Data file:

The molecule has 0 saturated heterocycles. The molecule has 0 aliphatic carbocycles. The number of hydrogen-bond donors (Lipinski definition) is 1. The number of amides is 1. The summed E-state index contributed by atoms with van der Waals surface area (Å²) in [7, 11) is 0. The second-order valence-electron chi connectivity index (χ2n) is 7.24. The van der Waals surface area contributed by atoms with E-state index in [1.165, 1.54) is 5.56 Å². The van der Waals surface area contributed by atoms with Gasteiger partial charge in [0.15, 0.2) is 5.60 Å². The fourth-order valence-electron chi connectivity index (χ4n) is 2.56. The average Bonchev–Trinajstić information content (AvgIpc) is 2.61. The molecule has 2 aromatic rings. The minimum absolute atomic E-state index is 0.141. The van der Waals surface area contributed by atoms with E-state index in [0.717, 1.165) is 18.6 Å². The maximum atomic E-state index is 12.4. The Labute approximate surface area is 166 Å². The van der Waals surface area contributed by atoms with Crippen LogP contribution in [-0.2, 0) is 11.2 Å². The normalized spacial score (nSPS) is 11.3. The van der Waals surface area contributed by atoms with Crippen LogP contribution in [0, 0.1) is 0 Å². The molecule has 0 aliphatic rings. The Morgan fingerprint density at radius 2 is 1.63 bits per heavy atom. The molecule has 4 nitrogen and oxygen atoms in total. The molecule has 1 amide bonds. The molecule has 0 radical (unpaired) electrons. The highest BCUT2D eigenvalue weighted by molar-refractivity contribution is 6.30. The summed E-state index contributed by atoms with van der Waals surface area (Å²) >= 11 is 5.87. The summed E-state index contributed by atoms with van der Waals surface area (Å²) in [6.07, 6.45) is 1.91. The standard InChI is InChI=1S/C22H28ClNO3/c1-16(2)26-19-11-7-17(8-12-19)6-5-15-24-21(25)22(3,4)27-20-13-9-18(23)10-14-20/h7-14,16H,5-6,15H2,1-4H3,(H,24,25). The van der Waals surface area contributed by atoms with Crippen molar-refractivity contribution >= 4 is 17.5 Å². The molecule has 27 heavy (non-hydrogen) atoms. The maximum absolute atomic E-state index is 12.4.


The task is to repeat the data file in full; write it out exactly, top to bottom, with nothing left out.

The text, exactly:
The molecule has 0 saturated heterocycles. The molecule has 0 aliphatic carbocycles. The number of hydrogen-bond donors (Lipinski definition) is 1. The number of amides is 1. The summed E-state index contributed by atoms with van der Waals surface area (Å²) in [7, 11) is 0. The second-order valence-electron chi connectivity index (χ2n) is 7.24. The van der Waals surface area contributed by atoms with E-state index in [1.165, 1.54) is 5.56 Å². The van der Waals surface area contributed by atoms with Gasteiger partial charge in [0.15, 0.2) is 5.60 Å². The fourth-order valence-electron chi connectivity index (χ4n) is 2.56. The average Bonchev–Trinajstić information content (AvgIpc) is 2.61. The molecule has 2 aromatic rings. The minimum absolute atomic E-state index is 0.141. The van der Waals surface area contributed by atoms with E-state index in [0.717, 1.165) is 18.6 Å². The maximum atomic E-state index is 12.4. The Labute approximate surface area is 166 Å². The van der Waals surface area contributed by atoms with Crippen LogP contribution in [-0.2, 0) is 11.2 Å². The normalized spacial score (nSPS) is 11.3. The van der Waals surface area contributed by atoms with Crippen LogP contribution in [0, 0.1) is 0 Å². The molecule has 0 aliphatic rings. The Morgan fingerprint density at radius 2 is 1.63 bits per heavy atom. The molecule has 4 nitrogen and oxygen atoms in total. The molecule has 1 amide bonds. The molecule has 0 radical (unpaired) electrons. The highest BCUT2D eigenvalue weighted by molar-refractivity contribution is 6.30. The summed E-state index contributed by atoms with van der Waals surface area (Å²) >= 11 is 5.87. The summed E-state index contributed by atoms with van der Waals surface area (Å²) in [6.07, 6.45) is 1.91. The standard InChI is InChI=1S/C22H28ClNO3/c1-16(2)26-19-11-7-17(8-12-19)6-5-15-24-21(25)22(3,4)27-20-13-9-18(23)10-14-20/h7-14,16H,5-6,15H2,1-4H3,(H,24,25). The van der Waals surface area contributed by atoms with Crippen molar-refractivity contribution >= 4 is 17.5 Å². The molecule has 27 heavy (non-hydrogen) atoms. The maximum absolute atomic E-state index is 12.4.